Florida Supreme Court Issues Opinions Discussing Jury Instruction Pursuant to Section 812.025

The Florida Supreme Court has been back in session for a few weeks now, and it has recently issued 2 opinions on the proper application of section 812.025: Blackmon v. State, No. SC11-903, and Williams v. State, No. SC11-1543.

If you’ve been a criminal trial lawyer for any period of time, hopefully you’re familiar with section 812.025, which precludes a jury from finding a defendant guilty of both “theft and dealing in stolen property in connection with one scheme or course of conduct.”  Blackmon and Williams are almost the same procedurally: both were charged with counts of theft and dealing in stolen property, and both were convicted of both counts after trial.  The distinguishing factor is that in Blackmon, the trial court failed to instruct the jury on section 812.025 (Blackmon neither requested the instruction, nor objected to the court’s failure to so instruct the jury), while in Williams, the defendant’s request for the section 812.025 instruction was denied.

Both cases wound their way to the Florida Supreme Court.  In Blackmon, after discussing the various approaches employed by the District Courts of Appeal, the Supreme Court held (1) the trial court should have instructed the jury on section 812.025; (2) section 812.025 precludes a court from adjudicating the defendant guilty of both dealing in stolen property and theft; and, (3) although the trial court erred in failing to instruct the jury in accord with section 812.025, the error was not fundamental, and a new trial was not required.

In Williams, after being convicted of both the theft and dealing in stolen property counts, the court dismissed the theft count, and adjudicated him on the dealing in stolen property count.  On appeal, the Supreme Court answered two rephrased certified questions: (1) whether a trial court must instruct the jury pursuant to section 812.025 when both theft and dealing in stolen property charges are submitted to the jury; and, (2) whether the trial court’s denial of an instruction pursuant to section 812.025 requires the defendant to be given a new trial if the defendant is convicted of both theft and dealing in stolen property.  In answering both questions in the affirmative, the Court went on to hold that (1) a trial court must instruct the jury pursuant to section 812.025 when both theft and dealing in stolen property counts are submitted to the jury; (2) the trial court erred in denying the defendant’s request for the section 812.025 instruction; and, (3) the trial court’s error in failing to instruct the jury pursuant to section 812.025 was not harmless, and a new trial was required.

The lesson here: when you and your client go to trial on charges of theft and dealing in stolen property, you should request the jury to be instructed pursuant to section 812.025.  If you fail to do so, and the trial court fails to give the instruction, your client may not win a new trial on appeal.

Florida’s 4th DCA Applies New Analytical Framework for Claims of Assistance of Counsel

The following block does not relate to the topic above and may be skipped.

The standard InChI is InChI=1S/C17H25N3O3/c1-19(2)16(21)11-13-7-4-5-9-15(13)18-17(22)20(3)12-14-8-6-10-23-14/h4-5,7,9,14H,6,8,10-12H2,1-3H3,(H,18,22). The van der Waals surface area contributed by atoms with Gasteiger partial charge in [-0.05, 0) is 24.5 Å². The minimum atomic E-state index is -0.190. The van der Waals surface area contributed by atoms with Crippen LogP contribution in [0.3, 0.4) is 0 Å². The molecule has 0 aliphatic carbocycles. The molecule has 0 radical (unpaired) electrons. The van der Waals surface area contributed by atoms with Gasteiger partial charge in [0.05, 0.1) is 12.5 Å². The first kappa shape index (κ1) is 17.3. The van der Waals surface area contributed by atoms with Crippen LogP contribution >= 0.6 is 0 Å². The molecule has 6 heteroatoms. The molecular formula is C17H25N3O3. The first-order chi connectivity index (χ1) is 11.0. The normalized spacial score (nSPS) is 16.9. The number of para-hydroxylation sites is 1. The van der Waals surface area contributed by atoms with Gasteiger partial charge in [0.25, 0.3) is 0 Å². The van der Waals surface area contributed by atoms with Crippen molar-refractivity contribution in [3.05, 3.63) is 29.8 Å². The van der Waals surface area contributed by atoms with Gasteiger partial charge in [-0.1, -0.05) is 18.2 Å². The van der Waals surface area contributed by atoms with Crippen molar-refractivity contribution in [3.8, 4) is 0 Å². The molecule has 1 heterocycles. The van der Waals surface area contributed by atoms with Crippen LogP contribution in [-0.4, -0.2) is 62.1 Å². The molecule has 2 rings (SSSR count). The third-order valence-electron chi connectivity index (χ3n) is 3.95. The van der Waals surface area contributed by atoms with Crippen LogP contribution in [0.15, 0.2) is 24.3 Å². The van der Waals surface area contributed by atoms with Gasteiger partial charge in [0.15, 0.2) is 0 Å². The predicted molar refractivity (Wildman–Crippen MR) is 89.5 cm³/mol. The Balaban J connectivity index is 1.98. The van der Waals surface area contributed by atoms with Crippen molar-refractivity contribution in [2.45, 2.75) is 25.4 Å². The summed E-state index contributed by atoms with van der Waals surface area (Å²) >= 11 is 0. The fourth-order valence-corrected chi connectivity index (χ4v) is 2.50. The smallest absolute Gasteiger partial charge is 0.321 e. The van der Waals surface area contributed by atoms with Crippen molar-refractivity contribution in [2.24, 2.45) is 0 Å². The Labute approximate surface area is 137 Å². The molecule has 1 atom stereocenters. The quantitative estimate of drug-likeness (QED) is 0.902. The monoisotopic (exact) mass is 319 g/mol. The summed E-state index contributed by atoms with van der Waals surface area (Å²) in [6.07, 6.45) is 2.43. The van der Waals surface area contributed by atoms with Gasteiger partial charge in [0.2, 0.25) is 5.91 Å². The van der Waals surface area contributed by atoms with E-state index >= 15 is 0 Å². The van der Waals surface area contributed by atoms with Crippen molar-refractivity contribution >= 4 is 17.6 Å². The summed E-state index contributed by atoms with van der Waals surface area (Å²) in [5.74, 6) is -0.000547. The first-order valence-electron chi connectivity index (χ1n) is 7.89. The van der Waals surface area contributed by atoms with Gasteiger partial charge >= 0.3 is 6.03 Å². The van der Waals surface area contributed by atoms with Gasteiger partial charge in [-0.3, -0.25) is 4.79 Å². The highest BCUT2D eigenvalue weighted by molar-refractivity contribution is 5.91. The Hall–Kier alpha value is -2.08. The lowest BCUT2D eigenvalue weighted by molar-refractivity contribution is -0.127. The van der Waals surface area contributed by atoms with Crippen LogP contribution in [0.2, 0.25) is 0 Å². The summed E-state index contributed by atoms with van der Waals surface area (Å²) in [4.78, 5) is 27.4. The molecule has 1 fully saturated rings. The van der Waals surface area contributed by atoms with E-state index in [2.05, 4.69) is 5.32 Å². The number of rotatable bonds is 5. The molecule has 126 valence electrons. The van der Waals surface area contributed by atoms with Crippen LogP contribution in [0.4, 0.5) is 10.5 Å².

You may recall from two of my posts a few months ago that in Lafler v. Cooper, No. 10-209, and Missouri v. Frye, No. 10-444, the United States Supreme Court revised the analytical framework to be used for claims of ineffective assistance of counsel for failure to communicate plea offers.  (To see those posts, click here and here).  Well, Florida’s 4th DCA has now issued an opinion, Gribble v. State, 4D11-4352, addressing both of those US Supreme Court decisions, as well as the Florida Supreme Court decision of Alcorn v. State, 38 Fla. L. Weekly S397 (Fla. June 13, 2013).

In Gribble, the defendant appealed the summary denial of his 3.850 motion, wherein he alleged that his criminal defense attorney was ineffective for misadvising him of the maximum sentence he faced.  Based on counsel’s misadvice, Gribble rejected a plea offer.  After trial, he was convicted of driving on a suspended license, and the State requested habitualization.  The court sentenced Gribble to 8 years’ imprisonment, which is 3 years more than he was advised he could get.  According to Gribble, had counsel advised him that he could get 10 years as an habitual offender on the DWLS count, he would have taken the State’s 5 year plea offer.

On appeal, although the State conceded deficient performance by counsel, the State (predictably) argued that Gribble failed to prove that he was prejudiced because he was sentenced to only 8 years, which is less than the potential 10 years he faced.  However, the Court rejected the State’s argument, and noted that the correct analysis of the prejudice prong under Lafler, Frye, and Alcorn requires an examination of “whether the defendant has shown a reasonable probability that the end result of the criminal process would have been more favorable by reason of a plea to a lesser charge or a sentence of less prison time, not whether he received the same sentence as what he was incorrectly advised.”  Gribble, slip op., pg. 2.  The court reversed the trial court’s summary denial of Gribble’s 3.850 motion, and remanded for an evidentiary hearing pursuant to Alcorn, Lafler, and Frye.